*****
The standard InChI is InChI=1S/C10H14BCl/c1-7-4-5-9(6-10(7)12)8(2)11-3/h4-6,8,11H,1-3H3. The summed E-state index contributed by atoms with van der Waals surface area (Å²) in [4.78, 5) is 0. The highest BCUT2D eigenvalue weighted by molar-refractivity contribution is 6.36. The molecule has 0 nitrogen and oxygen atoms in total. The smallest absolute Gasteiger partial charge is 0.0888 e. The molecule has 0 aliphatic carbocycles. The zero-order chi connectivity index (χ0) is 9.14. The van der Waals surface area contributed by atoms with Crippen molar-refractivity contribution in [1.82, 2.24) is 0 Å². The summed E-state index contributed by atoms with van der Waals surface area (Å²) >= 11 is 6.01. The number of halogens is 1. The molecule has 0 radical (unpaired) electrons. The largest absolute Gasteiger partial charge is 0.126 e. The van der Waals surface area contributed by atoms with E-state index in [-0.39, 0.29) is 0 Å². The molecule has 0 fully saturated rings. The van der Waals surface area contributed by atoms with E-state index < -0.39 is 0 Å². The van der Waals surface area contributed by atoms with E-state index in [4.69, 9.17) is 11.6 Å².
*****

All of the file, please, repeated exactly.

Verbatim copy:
The standard InChI is InChI=1S/C10H14BCl/c1-7-4-5-9(6-10(7)12)8(2)11-3/h4-6,8,11H,1-3H3. The summed E-state index contributed by atoms with van der Waals surface area (Å²) in [4.78, 5) is 0. The highest BCUT2D eigenvalue weighted by molar-refractivity contribution is 6.36. The molecule has 0 nitrogen and oxygen atoms in total. The smallest absolute Gasteiger partial charge is 0.0888 e. The molecule has 0 aliphatic carbocycles. The zero-order chi connectivity index (χ0) is 9.14. The van der Waals surface area contributed by atoms with Crippen molar-refractivity contribution in [1.82, 2.24) is 0 Å². The summed E-state index contributed by atoms with van der Waals surface area (Å²) >= 11 is 6.01. The number of halogens is 1. The molecule has 0 radical (unpaired) electrons. The largest absolute Gasteiger partial charge is 0.126 e. The van der Waals surface area contributed by atoms with E-state index in [-0.39, 0.29) is 0 Å². The molecule has 0 fully saturated rings. The van der Waals surface area contributed by atoms with E-state index < -0.39 is 0 Å². The van der Waals surface area contributed by atoms with E-state index in [4.69, 9.17) is 11.6 Å².